Property values continue to rise across New Zealand except in Auckland, Hamilton and Christchurch, buyer demand continues to fall in Auckland while apartment prices hit a new record high, the latest data from QV and realestate.co.nz reveals.
The latest monthly QV House Price Index shows that nationwide residential property values for February increased 13.5% over the past year and by 1.1% over the past three months, with the average value nationwide now $631,349.
In the Auckland region, values have risen over the quarter in some parts but decreased in others as the latest round of LVR restrictions take effect.
“While parts of Auckland have seen values drop values continue to rise in central Auckland, Waiheke Island and in Rodney and Franklin,” says QV national spokesperson Andrea Rush.
“The same trend of negative growth was seen in parts of the Auckland market this time last year following the introduction of the 30.0% LVR rules for investors introduced in October 2015, then value began increasing again by April 2016.
“So it’s possible the latest quarterly decrease seen in parts of the Auckland will be relatively short-lived as the market drivers of relatively low interest rates, strong net migration and a high number of sales to investors remain.”
Residential property values across the Auckland Region increased 12.8% year on year and quarterly growth has decreased by 0.7% over the past three months.
The average value for the Auckland Region is now $1,043,680 and values are now on average 91.0% higher than the previous peak of 2007. When adjusted for inflation values rose 11.3% over the past year and are 61.0% above the 2007 peak.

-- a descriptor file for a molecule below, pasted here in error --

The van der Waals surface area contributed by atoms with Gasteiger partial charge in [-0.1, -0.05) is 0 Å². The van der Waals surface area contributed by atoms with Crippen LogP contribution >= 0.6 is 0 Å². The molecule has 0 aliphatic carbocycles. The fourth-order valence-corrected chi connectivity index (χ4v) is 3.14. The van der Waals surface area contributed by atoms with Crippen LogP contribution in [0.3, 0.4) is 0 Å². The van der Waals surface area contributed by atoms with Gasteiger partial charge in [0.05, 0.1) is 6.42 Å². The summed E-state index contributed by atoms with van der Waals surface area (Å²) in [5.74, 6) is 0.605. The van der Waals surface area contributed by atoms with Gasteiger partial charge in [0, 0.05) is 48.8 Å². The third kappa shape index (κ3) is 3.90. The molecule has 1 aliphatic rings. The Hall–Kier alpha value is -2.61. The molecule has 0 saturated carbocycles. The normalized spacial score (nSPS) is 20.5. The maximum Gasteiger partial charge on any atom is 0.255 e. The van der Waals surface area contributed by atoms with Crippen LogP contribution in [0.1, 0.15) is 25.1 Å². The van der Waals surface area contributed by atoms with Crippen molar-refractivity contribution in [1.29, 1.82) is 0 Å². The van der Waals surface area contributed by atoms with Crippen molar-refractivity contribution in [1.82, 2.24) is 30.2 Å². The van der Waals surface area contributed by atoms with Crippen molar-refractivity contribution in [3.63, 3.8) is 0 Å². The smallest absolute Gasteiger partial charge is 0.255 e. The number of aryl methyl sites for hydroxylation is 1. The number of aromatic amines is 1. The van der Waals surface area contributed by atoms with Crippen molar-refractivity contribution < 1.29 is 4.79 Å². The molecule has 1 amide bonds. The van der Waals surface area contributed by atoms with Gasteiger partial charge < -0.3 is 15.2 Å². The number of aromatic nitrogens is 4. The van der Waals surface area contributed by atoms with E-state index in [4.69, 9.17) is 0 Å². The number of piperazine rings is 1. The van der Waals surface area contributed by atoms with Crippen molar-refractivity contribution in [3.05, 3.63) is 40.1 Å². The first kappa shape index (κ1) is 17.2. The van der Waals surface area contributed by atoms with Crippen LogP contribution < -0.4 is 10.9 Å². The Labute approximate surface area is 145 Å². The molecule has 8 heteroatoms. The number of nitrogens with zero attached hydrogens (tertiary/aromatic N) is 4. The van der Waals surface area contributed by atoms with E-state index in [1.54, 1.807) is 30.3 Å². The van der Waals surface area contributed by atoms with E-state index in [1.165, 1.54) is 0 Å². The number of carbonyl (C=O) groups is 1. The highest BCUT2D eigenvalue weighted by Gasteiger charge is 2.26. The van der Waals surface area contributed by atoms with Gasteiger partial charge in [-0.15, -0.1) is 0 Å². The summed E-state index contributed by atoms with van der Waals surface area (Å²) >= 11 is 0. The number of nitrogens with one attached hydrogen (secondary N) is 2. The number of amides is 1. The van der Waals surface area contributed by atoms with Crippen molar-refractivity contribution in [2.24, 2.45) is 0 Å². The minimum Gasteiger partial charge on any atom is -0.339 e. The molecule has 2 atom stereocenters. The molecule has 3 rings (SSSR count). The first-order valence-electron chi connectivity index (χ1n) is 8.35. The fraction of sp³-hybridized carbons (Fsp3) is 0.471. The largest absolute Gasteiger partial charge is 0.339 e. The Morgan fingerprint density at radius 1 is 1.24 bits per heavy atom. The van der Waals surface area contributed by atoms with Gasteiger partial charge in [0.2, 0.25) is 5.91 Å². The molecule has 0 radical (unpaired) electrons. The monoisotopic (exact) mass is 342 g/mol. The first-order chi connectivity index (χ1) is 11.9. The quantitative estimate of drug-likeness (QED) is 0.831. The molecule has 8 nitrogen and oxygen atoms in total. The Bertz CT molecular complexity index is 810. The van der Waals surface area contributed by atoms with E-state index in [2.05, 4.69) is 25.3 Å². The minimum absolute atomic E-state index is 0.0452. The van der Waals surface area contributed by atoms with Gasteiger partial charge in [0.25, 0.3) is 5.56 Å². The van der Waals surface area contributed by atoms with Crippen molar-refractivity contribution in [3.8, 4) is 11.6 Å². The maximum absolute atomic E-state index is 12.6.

According to real-time demand statistics from realestate.co.nz, home buyers are turning their attention to Hawkes Bay, Otago, Gisborne, Manawatu-Wanganui as demand in Auckland falls.
Auckland is experiencing a double digit fall in demand (10.8%), as is Wellington (18.8%). “Demand” is measured by taking the average number of listing views on residential properties over the last three months and comparing it to the same time last year.
“A drop in big city demand shows us that it’s not just retirees who could be considering cashing up and moving away from cities like Auckland,” says realestate.co.nz spokesperson, Vanessa Taylor.
“With technology and internet advancements the way they are, and with more people working from home, it is now more feasible for young people who still need to work to do so remotely from the regions. Younger house hunters who can’t afford big city prices now have another consideration set.”
Meanwhile, Auckland apartment prices have hit a new record high, as figures show that for the month of February the average asking price for an Auckland apartment hit $711,892, although it is still more obtainable than a house in the city.
“We’ve seen the cost of Auckland houses moving upwards and now the average asking price for an apartment in the city has hit an all-time high,” says Taylor.
“For many buyers, it could well be a matter of embracing apartment living, accepting the reality of today’s asking prices, or looking to move or invest in another region.”